Northrop Grumman has announced the test-firing of the under-developed LGM-35A intercontinental ballistic missile’s (ICBM) second-stage rocket motor that would push it outside the atmosphere after launch. Results from the test would be compared with computer-generated predictions and models while informing future technical tweaks.
Also formerly known as the Ground-Based Strategic Deterrent (GBSD) program, the US Air Force project aims to have a new land-based nuclear strike missile to replace its Cold War-era LGM-30G Minuteman III. The Sentinel is a three-stage missile.
Expected to cost roughly US$100 billion over the next few years, the program kicked off when Northrop Grumman received a US$13.3 billion contract in 2020 to develop the missile. The missile is presently in the “engineering, manufacturing and development phase.”
The project has, however, generated some controversy among US nuclear experts and strategists, who point to the prohibitive cost and the lack of need for such a weapon. They stress that the current American nuclear arsenal meets Washington’s first and retaliatory strike capabilities while also being adequately survivable if the mainland sustains an atomic attack.
Rocket Motor Tested
The test that took place in the USAF’s Arnold Engineering Development Complex at Tullahoma, Tennessee, “was conducted in a vacuum chamber simulating real-world flight environmental conditions the solid-rocket motor would experience during high-altitude and space flight,” according to a statement by the company.
Northrop did not disclose the exact date or duration of the burn. Engineers will study the test data “to determine how motor performance matched digitally engineered model predictions, critical to maturing the design and lowering risk.”
Air and Space Forces quoted a statement from Northrop’s Vice-President and the Sentinel program’s manager, Sarag Willoughby, who said the test “moves (the company) forward for qualification testing in partnership with the Air Force.” It provides “an accurate reading of our design’s performance and now informs our modeling and designs,” she said.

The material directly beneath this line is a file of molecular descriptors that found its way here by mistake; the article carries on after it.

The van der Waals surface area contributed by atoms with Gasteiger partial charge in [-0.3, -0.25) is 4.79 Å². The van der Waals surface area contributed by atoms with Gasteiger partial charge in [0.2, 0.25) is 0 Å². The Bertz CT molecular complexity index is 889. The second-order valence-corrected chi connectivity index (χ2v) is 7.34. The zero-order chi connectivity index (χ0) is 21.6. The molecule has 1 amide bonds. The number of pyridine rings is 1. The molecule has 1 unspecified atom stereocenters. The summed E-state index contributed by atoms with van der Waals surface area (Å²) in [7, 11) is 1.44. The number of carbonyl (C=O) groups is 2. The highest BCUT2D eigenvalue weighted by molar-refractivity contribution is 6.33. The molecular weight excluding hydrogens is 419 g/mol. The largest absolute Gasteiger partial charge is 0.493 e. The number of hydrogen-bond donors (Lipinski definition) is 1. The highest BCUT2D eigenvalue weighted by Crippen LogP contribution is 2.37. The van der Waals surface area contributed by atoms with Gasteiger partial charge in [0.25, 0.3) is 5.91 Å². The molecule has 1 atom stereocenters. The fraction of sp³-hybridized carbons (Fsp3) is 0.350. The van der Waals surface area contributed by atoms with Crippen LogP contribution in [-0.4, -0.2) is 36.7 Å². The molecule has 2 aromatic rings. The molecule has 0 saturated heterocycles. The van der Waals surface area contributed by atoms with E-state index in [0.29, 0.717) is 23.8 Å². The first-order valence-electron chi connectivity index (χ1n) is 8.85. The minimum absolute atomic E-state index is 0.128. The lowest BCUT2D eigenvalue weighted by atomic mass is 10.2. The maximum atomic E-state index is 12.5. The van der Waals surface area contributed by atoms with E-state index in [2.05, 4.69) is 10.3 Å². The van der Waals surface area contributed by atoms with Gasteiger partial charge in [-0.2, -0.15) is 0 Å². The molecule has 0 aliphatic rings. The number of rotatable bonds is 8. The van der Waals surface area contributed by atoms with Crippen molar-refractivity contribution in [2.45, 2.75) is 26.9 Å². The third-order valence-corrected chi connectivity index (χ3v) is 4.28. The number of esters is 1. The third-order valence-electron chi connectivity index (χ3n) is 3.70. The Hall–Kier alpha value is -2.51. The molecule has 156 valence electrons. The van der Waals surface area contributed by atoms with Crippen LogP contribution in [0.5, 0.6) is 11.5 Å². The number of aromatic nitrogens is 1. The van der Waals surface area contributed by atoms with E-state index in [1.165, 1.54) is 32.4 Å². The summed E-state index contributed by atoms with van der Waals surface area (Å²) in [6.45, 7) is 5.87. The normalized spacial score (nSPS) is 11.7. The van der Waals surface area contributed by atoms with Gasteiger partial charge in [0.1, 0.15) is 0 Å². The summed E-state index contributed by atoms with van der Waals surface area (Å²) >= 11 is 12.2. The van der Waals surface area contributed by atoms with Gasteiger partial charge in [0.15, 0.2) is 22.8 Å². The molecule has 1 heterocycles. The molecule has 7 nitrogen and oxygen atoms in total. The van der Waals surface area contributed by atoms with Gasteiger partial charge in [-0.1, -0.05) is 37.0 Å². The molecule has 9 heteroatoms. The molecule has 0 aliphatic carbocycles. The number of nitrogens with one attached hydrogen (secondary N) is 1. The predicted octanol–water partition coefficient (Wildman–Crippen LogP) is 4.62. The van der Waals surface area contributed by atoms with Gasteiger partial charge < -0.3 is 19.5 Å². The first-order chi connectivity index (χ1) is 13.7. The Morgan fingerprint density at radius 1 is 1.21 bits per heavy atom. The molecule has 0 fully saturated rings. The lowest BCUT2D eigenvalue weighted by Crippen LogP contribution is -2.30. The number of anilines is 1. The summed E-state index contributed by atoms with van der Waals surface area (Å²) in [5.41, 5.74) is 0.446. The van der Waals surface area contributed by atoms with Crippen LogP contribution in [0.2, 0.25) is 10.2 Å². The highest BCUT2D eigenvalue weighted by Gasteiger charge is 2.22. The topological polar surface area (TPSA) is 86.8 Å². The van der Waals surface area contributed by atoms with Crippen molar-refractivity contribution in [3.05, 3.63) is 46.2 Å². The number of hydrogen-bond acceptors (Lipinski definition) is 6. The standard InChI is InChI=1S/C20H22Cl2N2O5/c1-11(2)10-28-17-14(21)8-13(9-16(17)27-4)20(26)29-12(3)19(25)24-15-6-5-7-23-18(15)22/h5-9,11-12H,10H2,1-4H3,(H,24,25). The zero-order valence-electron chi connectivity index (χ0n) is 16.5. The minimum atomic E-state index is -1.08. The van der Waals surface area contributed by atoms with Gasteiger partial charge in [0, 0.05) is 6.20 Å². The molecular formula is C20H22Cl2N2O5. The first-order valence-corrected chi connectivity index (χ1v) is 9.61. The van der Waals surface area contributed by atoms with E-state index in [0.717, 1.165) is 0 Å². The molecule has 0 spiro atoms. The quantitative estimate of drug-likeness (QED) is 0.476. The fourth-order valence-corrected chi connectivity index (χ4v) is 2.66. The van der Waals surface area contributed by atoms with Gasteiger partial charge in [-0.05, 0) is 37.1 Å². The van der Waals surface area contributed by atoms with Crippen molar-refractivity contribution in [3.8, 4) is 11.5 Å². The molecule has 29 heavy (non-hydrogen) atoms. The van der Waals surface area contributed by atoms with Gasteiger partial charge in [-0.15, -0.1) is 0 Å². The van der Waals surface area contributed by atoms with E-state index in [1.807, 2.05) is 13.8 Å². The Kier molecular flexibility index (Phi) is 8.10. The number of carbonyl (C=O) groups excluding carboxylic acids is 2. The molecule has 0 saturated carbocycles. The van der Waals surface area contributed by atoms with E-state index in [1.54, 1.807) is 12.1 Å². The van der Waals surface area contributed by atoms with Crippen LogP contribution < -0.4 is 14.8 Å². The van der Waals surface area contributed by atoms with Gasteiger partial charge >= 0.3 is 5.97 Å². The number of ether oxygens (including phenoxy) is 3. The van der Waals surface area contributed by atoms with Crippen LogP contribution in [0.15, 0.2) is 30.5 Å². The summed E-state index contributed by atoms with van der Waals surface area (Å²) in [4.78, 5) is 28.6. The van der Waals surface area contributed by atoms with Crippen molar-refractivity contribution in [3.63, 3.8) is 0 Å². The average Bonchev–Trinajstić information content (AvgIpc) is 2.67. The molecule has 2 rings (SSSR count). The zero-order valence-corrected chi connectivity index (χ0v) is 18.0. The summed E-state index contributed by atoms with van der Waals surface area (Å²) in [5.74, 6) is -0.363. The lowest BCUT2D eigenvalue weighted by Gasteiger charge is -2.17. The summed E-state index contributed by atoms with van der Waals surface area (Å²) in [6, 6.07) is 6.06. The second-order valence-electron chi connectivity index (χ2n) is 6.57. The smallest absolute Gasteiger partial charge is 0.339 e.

Northrop and USAF are now considering putting “both” the first and second rocket stages through a series of qualification tests. The firm announced in early 2023 that it had conducted a static test of the missile’s first-stage motor and hypersonic wind tunnel tests to validate its design.
Current US Nuclear Arsenal Is Enough
Western nuclear strategists have suggested that the US’s stealthy and qualitatively superior ballistic missile nuclear submarines and stealth bombers like the B-2 Spirit have enough first or retaliatory strike potential. It makes the US arsenal survivable to any Russian or Chinese nuclear strike aimed at destroying its nuclear weapons.
Writing in Foreign Affairs, Charles L. Glaser, James Action, and Steve Fetter point out that the US nuclear force already “contains a huge amount of survivable destructive potential.”
“Each United States’ 14 Ohio-class submarines carries 20 ballistic missiles, each carrying up to eight warheads, yielding 90 to 455 kilotons. A typical submarine carrying an average of 90 warheads can inflict the damage required for assured destruction.”
The US Navy usually has between eight and ten ballistic missile submarines at sea, not to mention the 66 bombers available for nuclear missions. Around 70% of the US’s nuclear weapons are on these submarines and stealth bombers. The rest are in the continental US, in nuclear missile silos, such as the ones that release the Minuteman III ICBM.
An adversary must fire several hundred missiles to target all the ground-based ICBMs. This would still leave unharmed the bombers deployed in various bases in Europe in Bomber Task Force (BTF) missions and the nuclear-powered and Trident missile-armed SSBN submarines, some of which are always on patrol.
They would easily be in a position to carry out a retaliatory launch. “Given these capabilities, under an infrastructure-targeting doctrine, the United States would simultaneously meet the requirements for deterring Russia and China. (An) expansion of its nuclear force would (therefore not) be necessary,” the article said.
Matt Korda, a senior research fellow from the Nuclear Information Project from the Federation of American Scientists (FAS), was also quoted in an article in Newsweek, saying, “The failure wouldn’t necessarily have a bearing on the program as a whole or the viability of the ICBM force.”
Korda added that most nuclear warheads are mounted on Trident II D5 SLBM, which are “so very reliable, so US deterrence is safe.”
A June 2023 Government Accountability Office (GAO) report noted “staffing shortfalls, supply chain issues, and software challenges” that would possibly push the weapon’s operationalization to 2030 from 2029.
Air Force Secretary Frank Kendall, too, said in November 2023 that the Sentinel program’s “struggles” have made him “more nervous” about its development than the B-21 Raider stealth bomber. Kendal also said the Sentinel’s costs may rise. The Sentinel is “probably the biggest thing…with a daunting scale and complexity…that the Air Force has taken on,” Kendall said. Interestingly, Northrop is also developing the B-21 Raider.
“The program includes not just the production of the missile itself, but also real estate development, civil engineering, and the creation of both communications and command-and-control infrastructure, such as the complexes missileers would use to launch the weapons,” said a report on Defense News.
This is because the missile is expected to replace 400 Minuteman ICBMs across nuclear launch silos across five states in the continental US.